In terms of scientific advancement, finding a way to make water lock into goofy shapes isn’t exactly world-shaking.
It is, on the other hand, incredibly neat. Especially in motion:
So how does this “freezing” work? Researchers coated a surface with an extremely water resistant powder. Then, they dripped the water as a specific speed of 1.6 meters per second.
What you’re seeing is the secondary droplet. The water strikes the powder so hard that it coats the droplets, essentially locking them into that shape, even when they land. Essentially, the powder forms a hard, water resistent crust around the droplet, letting it keep its shape.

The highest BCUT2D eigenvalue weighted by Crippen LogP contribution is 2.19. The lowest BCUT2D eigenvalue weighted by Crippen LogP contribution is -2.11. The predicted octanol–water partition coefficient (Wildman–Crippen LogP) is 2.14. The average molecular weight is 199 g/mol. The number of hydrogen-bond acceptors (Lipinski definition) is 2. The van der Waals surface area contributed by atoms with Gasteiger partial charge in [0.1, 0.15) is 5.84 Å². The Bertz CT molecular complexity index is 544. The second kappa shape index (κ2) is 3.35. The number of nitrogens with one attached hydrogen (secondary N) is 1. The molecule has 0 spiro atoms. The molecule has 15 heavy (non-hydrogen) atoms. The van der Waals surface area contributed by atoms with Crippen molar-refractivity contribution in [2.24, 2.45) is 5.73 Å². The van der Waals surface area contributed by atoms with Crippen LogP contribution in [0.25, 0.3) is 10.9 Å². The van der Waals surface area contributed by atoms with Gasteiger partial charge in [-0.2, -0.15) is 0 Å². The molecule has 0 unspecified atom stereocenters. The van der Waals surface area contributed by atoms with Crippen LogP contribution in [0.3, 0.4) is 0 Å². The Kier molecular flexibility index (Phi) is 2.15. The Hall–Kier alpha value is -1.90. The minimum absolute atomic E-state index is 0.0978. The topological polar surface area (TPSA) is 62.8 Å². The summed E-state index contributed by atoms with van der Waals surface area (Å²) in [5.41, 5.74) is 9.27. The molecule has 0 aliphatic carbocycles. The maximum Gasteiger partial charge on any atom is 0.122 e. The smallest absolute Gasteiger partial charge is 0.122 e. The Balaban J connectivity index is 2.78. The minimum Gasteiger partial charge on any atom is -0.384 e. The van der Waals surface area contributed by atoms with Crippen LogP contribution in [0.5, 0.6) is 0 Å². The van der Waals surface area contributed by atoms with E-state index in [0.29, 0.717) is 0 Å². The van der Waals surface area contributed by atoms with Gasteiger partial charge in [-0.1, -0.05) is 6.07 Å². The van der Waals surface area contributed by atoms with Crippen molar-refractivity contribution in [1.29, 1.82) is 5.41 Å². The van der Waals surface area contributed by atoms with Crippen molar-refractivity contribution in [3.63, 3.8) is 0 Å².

This is mostly just neat to watch, but it does have some practical use: It’ll allow scientists to study the effects of physics on water droplets with a bit more accuracy, thus improving our understanding of fluid dynamics. Plus, it’s a fun magic trick, and we can always use more of those.
I want more like this!
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